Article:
# Why does the number of people infected with COVID19 fluctuate?

In my blog of April 16, 2020, “Will refraining from going out hasten the containment of COVID19 Infections? ” I used simple differential equations to derive that reducing human-to-human contact is the most effective way to decrease the number of infections. Then, did the actual number of infected people change as predicted?

Due to the declaration of a state of emergency, the number of infected people on a weekly basis came to a halt at the end of May, but began to increase again around the end of June, reaching 10,000 by the middle of August. After that, it started to decrease, but began to stagnate when the number dropped below 4,000, and then started to increase again from October. Figure 1 is a weekly tally of the number of infected people released by the Ministry of Health, Labor and Welfare.

Figure 1

This surging phenomenon was not predicted at first. This is because, for the reasons described below, infection stops when the number of potentially infected people falls below a certain level.

People are simply divided into those who are infected with COVID19 and those who are not infected.

The number of infected people increases with the infectivity of the virus, but once infected, immunity or death eliminates the possibility of infection.

If the coefficient for infectivity is $b$ and the coefficient for the degree of cure or death is $c$, then (1) and (2) are defined by the following differential equations.

The rate of change of $x$ for a potentially infected person :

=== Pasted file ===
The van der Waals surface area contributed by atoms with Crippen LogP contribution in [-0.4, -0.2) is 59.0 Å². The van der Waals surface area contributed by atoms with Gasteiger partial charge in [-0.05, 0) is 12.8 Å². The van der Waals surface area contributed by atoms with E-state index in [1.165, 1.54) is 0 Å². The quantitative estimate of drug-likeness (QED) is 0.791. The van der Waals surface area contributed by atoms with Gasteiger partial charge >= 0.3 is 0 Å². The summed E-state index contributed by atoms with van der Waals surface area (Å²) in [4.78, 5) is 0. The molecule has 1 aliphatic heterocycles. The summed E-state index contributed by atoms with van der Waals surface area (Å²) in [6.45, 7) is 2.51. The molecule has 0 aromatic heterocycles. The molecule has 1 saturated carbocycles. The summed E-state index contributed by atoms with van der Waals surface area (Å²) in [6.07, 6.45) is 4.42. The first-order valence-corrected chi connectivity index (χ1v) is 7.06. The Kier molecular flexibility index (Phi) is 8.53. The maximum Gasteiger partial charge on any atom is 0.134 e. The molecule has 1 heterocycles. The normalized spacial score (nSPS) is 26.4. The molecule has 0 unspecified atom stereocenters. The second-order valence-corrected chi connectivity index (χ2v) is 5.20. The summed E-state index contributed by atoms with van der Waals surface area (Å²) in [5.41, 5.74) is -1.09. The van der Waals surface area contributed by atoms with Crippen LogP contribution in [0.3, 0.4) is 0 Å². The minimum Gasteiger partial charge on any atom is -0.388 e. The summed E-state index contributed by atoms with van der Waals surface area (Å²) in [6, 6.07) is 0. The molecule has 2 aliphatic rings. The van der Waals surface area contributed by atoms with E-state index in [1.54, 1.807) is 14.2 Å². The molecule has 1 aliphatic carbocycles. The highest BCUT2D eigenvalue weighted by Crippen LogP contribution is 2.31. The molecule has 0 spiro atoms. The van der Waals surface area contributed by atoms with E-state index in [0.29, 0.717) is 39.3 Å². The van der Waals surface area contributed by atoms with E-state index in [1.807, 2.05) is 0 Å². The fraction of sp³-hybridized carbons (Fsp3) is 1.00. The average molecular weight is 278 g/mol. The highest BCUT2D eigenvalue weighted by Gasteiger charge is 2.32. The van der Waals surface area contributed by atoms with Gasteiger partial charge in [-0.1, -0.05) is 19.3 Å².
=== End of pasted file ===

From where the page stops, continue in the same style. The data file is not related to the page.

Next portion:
$$\frac{dx}{dt} = -bxy \tag{1}$$.

Equation $(1)$ shows that $x$ decreases with contact with an infected person $y$. Since $x$ is only “people who may be infected”, for example, people who do not go out, people who have infection control measures, or people who are in an environment with such measures are excluded.

Rate of change of the number of infected people $y$: $$frac{dy}{y$$\frac{dy}{dt} = bxy – cy \tag{2}$$. Equation (2) shows that contact with x increases the number of infected people y, while cure and death decrease it. Here.$$bxy – cy = 0$$. then$$x = \frac{c}{b}.

Therefore, when $x$ reaches $\frac{c}{b}$, the number of infected people $y$ will start to decrease.

However, as shown in Fig. 1, this phenomenon has already occurred twice, once as a decrease and again as an increase. If antibodies are produced after infection and the same virus is never transmitted again, it is natural to think that the second and third waves are caused by mutations in the virus itself.

However, there is another strange phenomenon here. The third wave started before the second wave had converged. There must be a cause. I hypothesize that there may be another mutant virus hiding between the second and third waves. If there was another wave in between, the number of infected people would be a composite of these three waves. The “synthetic wave” is shown by the dashed line in Figure 2.

Figure 2

Figure 3 shows the result of fitting the synthetic wave (dashed line) to the actual data by changing the time of occurrence of the second point five waves, the infection coefficient $b$, and the cure coefficient $c$ as appropriate.

Figure 3.

By exposing the existence of the second point five waves (solid yellow lines), the theoretical synthetic wave is well matched with the actual data.

Although we cannot deny the possibility that mutant species will continue to appear in the future, we can at least predict that the third wave (species) alone will peak at the end of November and converge around February of next year.

It has become clear that measures to prevent the spread of the disease will cause economic damage to a wide range of industries, and that there are limits to what can be done to reduce contact. Safe and effective antiviral drugs and vaccines are awaiting early commercialization and administration, but if the virus is constantly mutating, the effectiveness of medication may be limited. Mathematical theories show that infectious diseases always come to an end sooner or later, and the actual data is in line with this. We would like to deal with the situation calmly without being agitated by unnecessary fear.

The end